It's exciting and inspiring to think that what I am writing may be the first opera a child hears. That's very idea-making: I want to show young people all the wonderful things opera can do, the extraordinary sounds that trained singers can make, and how music can tell a story. It also keeps my feet on the ground. Clear, honest storytelling is paramount - there's no room for just being clever.

The Adventures of Pinocchio (Opera North, 2007) © Robert Workman
The Adventures of Pinocchio (Opera North, 2007)
© Robert Workman

When composing for a younger audience, do you have to adjust your musical language at all? Do you think there is any difference in the way children engage in your work from the way adults do?

I always try to think of catchy tunes and rhythms, strong harmonies, and colourful orchestration, and I don't think my vocabulary changes all that much for a young audience. I perhaps try harder to keep the story moving with plenty of variety of pace and texture. The main difference is that I consciously avoid writing too much slow music. I don't think children have the same appetite as adults for slow music, and it can make them restless.

In your Hackney Chronicles, schoolchildren didn’t just perform the piece, but managed the whole production, stage crew, front of house etc. How did the music for the project evolve?

Alasdair and I went into Lauriston Primary School, and tried out different true stories from different periods in Hackney history with one year group. Using the stories that the children most responded to, Alasdair wrote the libretto, and then I went back to the school and tried out bits of it with the children. Working in twos and threes, the children would find a few different ways of singing the same line, then we'd all get round the piano and compose the song together. I don't remember exactly how many songs we wrote in this way, but they helped to establish the tone for the whole piece.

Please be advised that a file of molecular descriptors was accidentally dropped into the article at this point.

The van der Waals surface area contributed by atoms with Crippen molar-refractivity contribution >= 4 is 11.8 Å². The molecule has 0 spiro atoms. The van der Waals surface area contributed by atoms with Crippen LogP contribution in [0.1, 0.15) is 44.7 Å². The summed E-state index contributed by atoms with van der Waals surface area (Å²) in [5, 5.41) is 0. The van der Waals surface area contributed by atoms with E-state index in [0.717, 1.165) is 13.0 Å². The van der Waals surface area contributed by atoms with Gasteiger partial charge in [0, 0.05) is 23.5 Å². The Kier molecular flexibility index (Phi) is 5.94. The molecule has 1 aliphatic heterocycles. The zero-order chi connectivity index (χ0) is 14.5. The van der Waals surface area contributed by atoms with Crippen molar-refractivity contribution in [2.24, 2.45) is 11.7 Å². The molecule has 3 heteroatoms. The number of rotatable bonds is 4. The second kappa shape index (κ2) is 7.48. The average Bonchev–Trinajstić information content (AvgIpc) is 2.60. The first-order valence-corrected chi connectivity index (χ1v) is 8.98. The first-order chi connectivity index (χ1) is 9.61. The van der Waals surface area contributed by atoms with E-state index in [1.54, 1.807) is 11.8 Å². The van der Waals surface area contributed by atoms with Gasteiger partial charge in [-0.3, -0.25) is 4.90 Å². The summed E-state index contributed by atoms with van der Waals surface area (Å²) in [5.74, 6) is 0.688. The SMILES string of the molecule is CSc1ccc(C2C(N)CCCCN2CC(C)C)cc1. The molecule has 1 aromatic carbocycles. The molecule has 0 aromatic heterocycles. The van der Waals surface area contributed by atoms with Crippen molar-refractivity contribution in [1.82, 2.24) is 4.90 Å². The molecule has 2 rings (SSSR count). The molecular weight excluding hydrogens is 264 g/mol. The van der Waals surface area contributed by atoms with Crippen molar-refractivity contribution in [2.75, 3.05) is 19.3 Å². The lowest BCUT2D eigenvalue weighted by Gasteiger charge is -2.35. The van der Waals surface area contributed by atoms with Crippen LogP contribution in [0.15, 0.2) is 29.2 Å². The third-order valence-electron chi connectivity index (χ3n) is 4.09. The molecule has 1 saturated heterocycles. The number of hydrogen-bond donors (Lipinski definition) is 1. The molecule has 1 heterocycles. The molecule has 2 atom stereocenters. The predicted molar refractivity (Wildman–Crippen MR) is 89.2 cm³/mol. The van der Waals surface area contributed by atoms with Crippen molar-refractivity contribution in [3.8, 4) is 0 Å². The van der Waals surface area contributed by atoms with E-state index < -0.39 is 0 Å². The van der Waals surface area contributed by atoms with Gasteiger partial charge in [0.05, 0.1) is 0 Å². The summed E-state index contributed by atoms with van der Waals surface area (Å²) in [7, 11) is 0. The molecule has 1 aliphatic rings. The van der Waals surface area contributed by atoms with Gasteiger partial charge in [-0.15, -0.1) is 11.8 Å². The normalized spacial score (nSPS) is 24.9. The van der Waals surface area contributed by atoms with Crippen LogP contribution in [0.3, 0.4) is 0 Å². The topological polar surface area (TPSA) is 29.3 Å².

You have been involved in a number of community outreach projects, such as Tobias and the Angel. Can you describe the value of these initiatives and what you hope those involved drew from them?

Community projects celebrate the communities that make them. They celebrate the performing talents of the communities, the imaginative talents, the history. Groups come together who might otherwise not meet each other - young and old, from different backgrounds and ethnicities. All the participants discover abilities they didn't know they possessed, and discover that, whatever their individual gifts, by working together they can make something they are proud of. Adults in community projects get to play in a way they rarely do in everyday life. The excitement of all this discovery radiates to the audience.

Tobias and the Angel (The Young Vic, 2006) © Keith Pattison
Tobias and the Angel (The Young Vic, 2006)
© Keith Pattison

After an initial contact with the medium of opera via a community project or watching/ participating in a performance of a children’s opera, what is the next step? What do opera companies need to do, in your opinion, to build a new audience for opera for the next generation?

This is tough! Building on the relationships and group-development created by a community project requires resources. Turning a specially-formed chorus into a group that meets regularly is expensive. Opera companies know they need to develop a new audience to replace the one that's gradually dying out, and it's a huge challenge. Developing a new repertoire can certainly help. The Adventures of Pinocchio has introduced opera to lots of children and young people - although it will be quite a while before these youngsters are buying their own tickets! It's so important that young people come to associate the opera house with excitement, and the un-amplified human voice with drama.